WASHINGTON (Reuters) – U.S. manufacturing output increased more than expected in December, but disruptions to the supply chain as the relentless pandemic keeps some workers at home could slow production in the months ahead.
Manufacturing production rose 0.9% last month after advancing 0.8% in November, the Federal Reserve said on Friday. That was the eighth straight monthly gain in factory production. Manufacturing is being supported by a shift in demand towards goods from services.
Economists polled by Reuters had forecast manufacturing output rising 0.5% in December. A survey last this month showed suppliers struggling to deliver materials to manufacturers, labor and transportation constraints because of the coronavirus.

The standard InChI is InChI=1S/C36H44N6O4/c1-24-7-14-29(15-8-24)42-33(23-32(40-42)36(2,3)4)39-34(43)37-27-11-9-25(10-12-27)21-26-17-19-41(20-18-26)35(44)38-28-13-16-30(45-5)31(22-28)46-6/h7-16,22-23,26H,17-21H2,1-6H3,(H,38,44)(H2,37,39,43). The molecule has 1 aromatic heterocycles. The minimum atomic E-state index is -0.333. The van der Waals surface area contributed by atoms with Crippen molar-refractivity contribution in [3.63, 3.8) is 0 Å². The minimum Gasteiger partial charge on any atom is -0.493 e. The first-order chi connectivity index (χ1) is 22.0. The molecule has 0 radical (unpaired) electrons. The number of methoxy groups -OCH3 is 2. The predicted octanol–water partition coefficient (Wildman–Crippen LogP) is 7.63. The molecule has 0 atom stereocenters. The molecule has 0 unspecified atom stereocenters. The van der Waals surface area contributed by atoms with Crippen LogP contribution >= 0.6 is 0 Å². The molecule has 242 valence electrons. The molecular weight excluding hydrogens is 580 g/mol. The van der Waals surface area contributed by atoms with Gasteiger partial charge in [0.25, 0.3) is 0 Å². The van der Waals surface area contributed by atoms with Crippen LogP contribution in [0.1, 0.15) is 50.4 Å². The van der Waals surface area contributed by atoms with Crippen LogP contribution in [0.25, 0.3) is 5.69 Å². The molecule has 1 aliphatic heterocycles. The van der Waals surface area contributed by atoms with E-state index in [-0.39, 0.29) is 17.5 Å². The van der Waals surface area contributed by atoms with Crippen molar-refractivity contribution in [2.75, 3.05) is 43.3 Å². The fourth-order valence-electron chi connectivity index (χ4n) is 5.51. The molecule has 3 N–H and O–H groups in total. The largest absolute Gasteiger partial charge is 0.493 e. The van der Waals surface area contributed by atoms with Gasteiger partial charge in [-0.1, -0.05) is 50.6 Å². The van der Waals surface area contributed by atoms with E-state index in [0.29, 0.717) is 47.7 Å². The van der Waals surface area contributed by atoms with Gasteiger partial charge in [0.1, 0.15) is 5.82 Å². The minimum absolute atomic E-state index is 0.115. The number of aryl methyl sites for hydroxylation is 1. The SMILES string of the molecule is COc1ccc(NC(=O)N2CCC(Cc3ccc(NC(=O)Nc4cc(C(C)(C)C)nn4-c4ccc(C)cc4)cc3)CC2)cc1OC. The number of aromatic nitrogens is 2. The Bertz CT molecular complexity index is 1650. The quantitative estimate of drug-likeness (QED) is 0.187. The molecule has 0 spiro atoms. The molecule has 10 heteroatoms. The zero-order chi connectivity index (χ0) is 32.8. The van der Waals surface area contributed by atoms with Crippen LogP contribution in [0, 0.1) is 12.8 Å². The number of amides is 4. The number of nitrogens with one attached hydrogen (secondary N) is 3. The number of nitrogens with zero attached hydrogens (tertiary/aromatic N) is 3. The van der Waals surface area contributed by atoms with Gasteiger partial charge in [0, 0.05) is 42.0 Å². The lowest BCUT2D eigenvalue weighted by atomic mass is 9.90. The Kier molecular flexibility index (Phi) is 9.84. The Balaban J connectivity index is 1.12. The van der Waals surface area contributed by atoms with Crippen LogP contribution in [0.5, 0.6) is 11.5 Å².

Motor vehicles and parts output declined 1.6% in December. Excluding autos, manufacturing output increased 1.1%.
Production at factories increased at a 11.2% annualized rate in the fourth quarter.
The strength in manufacturing output combined with a 6.2% surge utilities and 1.6% jump in mining to boost industrial production by 1.6% in December. That followed a 0.5% gain in November. Industrial production increased at a 8.4% rate in the fourth quarter.
Capacity utilization for the manufacturing sector, a measure of how fully firms are using their resources, rose 0.7 percentage points to 73.4% in December. Overall capacity use for the industrial sector increased 1.1 percentage points to 74.5%. It is 5.3 percentage points below its 1972-2019 average.
Officials at the Fed tend to look at capacity use measures for signals of how much “slack” remains in the economy — how far growth has room to run before it becomes inflationary.
(Reporting By Lucia Mutikani; Editing by Chizu Nomiyama)